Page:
AUSTIN (KXAN) -- With celebrity deaths like Prince, Michael Jackson and Heath Ledger, all connected to drug overdoses, it often raises questions about drug addiction.
Ben Levenson, the co-founder of Origins Behavioral Healthcare, says celebrities are not more susceptible to addiction. However, he says they are more likely to face challenges when it comes to recovery from addiction.
Many addicts end up seeking treatment, which can be a good thing, but Levenson says many programs try to speed up the recovery process.
"We, as a field, have continued to try to treat what we all know is a chronic disease into these strictly 28 day, or now becoming less, episodic intervention ways," Levenson said. "Nowhere else in medicine do we treat chronic illness in episodic intervention ways. It's the equivalent of taking a diabetic, giving them 28 days worth of insulin, patting them on the hiney and wishing them well for the rest of their lives."
Instead, Levenson says longer stays are ideal.
"Longer lengths of stay in primary treatment correlate directly with optimal outcomes," he said. "The gold standard seems to be around 90 days in in-patient treatment."
But he says insurance companies are trying to shorten stays, which Levenson says is not inherently bad. He says if the money that would have been spent on a longer stay is used on other treatment, it can still be beneficial.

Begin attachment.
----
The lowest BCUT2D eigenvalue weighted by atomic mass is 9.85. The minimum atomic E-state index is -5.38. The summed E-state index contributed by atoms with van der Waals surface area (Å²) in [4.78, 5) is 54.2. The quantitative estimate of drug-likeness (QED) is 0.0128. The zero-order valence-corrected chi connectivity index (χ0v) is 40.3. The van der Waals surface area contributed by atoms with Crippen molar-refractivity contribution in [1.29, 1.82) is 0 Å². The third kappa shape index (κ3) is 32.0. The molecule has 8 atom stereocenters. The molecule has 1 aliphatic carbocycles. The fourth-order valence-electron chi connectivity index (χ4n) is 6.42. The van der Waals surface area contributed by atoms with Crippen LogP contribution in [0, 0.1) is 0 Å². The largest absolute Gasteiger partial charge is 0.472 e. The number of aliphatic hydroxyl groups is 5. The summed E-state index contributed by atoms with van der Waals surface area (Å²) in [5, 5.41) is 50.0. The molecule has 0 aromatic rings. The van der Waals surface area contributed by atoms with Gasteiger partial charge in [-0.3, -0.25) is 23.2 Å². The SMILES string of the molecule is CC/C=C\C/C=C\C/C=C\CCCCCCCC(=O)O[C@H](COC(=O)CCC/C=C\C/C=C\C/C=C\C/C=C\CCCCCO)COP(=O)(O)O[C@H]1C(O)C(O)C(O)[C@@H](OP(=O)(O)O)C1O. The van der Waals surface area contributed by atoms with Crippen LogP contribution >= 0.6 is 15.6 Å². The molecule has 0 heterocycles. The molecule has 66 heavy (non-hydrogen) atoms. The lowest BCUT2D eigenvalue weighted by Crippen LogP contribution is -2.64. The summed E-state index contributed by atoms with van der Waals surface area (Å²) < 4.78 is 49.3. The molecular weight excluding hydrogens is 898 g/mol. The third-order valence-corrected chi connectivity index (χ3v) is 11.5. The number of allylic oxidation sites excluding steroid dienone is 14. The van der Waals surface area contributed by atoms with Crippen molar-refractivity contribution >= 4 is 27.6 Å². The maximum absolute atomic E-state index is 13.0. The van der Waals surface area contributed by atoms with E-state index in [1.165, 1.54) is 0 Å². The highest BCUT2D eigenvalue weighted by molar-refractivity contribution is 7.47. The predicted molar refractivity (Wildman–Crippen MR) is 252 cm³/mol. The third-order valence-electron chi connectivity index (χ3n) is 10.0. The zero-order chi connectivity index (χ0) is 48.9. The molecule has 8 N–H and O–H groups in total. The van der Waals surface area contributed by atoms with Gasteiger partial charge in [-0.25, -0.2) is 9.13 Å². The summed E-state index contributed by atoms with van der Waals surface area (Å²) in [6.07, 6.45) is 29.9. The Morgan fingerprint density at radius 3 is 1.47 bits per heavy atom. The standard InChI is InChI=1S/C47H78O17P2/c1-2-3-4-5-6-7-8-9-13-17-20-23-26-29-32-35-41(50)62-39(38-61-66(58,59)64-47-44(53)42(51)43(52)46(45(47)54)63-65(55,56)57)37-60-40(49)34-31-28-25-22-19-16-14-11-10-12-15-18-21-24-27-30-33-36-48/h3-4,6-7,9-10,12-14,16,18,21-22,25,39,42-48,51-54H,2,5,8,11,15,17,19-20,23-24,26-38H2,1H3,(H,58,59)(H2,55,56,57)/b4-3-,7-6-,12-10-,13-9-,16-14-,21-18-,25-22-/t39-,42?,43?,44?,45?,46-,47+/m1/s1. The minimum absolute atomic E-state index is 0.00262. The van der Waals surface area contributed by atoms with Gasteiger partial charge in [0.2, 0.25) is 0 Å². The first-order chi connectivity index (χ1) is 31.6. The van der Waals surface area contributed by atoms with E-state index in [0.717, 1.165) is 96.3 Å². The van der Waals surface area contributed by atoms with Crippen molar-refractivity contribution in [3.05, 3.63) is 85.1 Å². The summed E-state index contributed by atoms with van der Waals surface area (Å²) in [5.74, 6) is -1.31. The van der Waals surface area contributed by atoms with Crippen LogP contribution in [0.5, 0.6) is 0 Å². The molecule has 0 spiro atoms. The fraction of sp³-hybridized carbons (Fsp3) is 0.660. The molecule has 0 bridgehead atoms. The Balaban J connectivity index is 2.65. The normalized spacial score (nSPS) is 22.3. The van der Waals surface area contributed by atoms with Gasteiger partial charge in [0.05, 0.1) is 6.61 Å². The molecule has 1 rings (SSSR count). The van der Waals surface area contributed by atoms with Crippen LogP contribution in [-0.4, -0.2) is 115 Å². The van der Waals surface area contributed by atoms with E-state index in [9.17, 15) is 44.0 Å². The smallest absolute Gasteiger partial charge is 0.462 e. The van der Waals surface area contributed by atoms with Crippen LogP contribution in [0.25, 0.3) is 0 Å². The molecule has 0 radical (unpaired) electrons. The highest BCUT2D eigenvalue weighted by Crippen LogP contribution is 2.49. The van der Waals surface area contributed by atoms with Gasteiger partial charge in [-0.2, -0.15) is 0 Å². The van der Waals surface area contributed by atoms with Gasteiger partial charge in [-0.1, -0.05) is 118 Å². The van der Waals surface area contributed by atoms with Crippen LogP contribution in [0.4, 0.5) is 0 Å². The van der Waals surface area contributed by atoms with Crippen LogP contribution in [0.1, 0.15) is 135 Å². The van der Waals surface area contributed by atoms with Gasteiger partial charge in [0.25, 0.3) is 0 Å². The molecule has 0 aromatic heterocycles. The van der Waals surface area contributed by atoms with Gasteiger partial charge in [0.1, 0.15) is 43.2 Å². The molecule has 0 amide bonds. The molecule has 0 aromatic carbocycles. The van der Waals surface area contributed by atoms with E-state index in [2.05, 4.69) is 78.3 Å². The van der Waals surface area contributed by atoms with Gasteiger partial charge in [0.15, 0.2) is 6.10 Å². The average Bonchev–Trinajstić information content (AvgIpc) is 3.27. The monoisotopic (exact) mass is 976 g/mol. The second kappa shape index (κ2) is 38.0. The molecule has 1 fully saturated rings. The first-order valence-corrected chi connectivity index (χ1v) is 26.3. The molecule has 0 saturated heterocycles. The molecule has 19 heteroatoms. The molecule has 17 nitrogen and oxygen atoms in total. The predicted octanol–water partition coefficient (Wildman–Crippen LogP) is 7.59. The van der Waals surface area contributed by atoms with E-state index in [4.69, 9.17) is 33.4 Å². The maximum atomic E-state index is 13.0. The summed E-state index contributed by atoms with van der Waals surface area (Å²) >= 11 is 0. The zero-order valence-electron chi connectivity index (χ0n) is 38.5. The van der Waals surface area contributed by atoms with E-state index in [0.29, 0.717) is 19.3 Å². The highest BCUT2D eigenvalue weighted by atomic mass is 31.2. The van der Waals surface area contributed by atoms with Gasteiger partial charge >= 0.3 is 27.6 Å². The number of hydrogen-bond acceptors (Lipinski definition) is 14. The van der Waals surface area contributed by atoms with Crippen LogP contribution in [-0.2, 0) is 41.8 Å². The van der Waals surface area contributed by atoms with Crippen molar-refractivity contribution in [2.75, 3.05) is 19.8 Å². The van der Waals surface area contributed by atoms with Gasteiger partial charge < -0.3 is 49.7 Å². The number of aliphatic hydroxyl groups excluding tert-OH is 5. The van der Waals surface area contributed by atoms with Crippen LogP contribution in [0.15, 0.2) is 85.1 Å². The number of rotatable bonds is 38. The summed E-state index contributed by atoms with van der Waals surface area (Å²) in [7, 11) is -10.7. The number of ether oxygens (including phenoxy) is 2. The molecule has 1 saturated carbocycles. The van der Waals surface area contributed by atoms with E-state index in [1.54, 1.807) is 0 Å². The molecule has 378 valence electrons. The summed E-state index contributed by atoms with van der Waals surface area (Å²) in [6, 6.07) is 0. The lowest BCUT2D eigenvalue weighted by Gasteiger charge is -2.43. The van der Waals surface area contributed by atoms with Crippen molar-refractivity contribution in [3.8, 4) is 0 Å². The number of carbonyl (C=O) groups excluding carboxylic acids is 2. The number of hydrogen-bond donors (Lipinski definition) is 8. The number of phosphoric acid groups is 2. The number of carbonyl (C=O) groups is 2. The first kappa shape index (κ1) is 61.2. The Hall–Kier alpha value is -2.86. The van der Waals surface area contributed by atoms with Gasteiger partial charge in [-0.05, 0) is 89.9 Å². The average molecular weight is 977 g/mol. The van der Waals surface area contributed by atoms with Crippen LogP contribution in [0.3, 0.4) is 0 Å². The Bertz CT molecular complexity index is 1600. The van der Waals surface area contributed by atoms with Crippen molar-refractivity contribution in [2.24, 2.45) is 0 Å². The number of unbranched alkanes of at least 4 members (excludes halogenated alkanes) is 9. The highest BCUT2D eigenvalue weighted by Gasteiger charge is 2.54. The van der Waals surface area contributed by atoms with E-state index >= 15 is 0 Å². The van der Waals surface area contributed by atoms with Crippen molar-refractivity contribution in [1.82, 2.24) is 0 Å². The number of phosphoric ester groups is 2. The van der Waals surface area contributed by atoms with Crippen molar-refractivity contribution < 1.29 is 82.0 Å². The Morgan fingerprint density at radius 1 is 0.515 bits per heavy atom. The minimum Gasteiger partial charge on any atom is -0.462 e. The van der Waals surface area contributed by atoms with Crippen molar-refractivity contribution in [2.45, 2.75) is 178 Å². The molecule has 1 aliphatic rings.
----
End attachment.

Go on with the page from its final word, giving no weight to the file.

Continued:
"Instead of pocketing that, that should be spent on a longer-term, multi-staged, gradually reducing in intensity continuum of care," Levenson said.
He says addicts are commonly in denial, rarely believing their addiction is a chronic illness and is progressive and deadly.
The people around addicts often enable them, which Levenson says is not done with bad intent, but rather to show someone still cares about them.
"Enabling is a natural response when someone is either friends with or a loved one of an addict," Levenson said. "They feel very loving but in fact those very things are the things that perpetuate addiction. Addiction requires resources."
Levenson says it's also tough for those around an addict to confront them because of how it may be perceived.
"The addict gets emotional, disturbed, causes problems, causes crisis and the enabler doesn't want that. We want to keep everything kind of constant."
But confronting an addict and asking them to stop a behavior immediately can also have negative consequences.
"[It's] the equivalent of asking an addict to just stop is similar to asking him or her to just not breathe," he said.
Levenson says the entire way addiction is perceived needs to change.
"Addicts and alcoholics don't have a drug and alcohol problem. They're not partying. They have a drug and alcohol solution. It's what they're using to get okay inside: irritability, restlessness, [discontent], boredom, overwhelming fear, a sense of impending doom, less than-ism, better than-ism, not measuring up. That is addiction."
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